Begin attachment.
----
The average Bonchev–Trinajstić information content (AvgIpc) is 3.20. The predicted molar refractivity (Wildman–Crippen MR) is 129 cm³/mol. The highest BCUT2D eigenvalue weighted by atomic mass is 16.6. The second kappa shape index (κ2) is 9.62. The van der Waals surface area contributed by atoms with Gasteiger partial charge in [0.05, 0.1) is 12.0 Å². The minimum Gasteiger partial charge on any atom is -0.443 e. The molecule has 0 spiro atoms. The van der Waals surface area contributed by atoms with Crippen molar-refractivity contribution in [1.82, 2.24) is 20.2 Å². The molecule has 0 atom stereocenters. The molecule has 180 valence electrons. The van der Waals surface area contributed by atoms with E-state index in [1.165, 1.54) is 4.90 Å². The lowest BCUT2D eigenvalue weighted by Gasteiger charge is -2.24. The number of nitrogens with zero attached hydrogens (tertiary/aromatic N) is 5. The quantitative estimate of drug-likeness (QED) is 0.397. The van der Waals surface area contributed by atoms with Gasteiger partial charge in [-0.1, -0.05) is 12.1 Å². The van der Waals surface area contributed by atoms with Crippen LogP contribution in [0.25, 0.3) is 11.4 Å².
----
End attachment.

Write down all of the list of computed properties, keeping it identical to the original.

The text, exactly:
The average Bonchev–Trinajstić information content (AvgIpc) is 3.20. The predicted molar refractivity (Wildman–Crippen MR) is 129 cm³/mol. The highest BCUT2D eigenvalue weighted by atomic mass is 16.6. The second kappa shape index (κ2) is 9.62. The van der Waals surface area contributed by atoms with Gasteiger partial charge in [0.05, 0.1) is 12.0 Å². The minimum Gasteiger partial charge on any atom is -0.443 e. The molecule has 0 spiro atoms. The van der Waals surface area contributed by atoms with Crippen molar-refractivity contribution in [1.82, 2.24) is 20.2 Å². The molecule has 0 atom stereocenters. The molecule has 180 valence electrons. The van der Waals surface area contributed by atoms with E-state index in [1.165, 1.54) is 4.90 Å². The lowest BCUT2D eigenvalue weighted by Gasteiger charge is -2.24. The number of nitrogens with zero attached hydrogens (tertiary/aromatic N) is 5. The quantitative estimate of drug-likeness (QED) is 0.397. The van der Waals surface area contributed by atoms with Gasteiger partial charge in [-0.1, -0.05) is 12.1 Å². The van der Waals surface area contributed by atoms with Crippen LogP contribution in [0.25, 0.3) is 11.4 Å².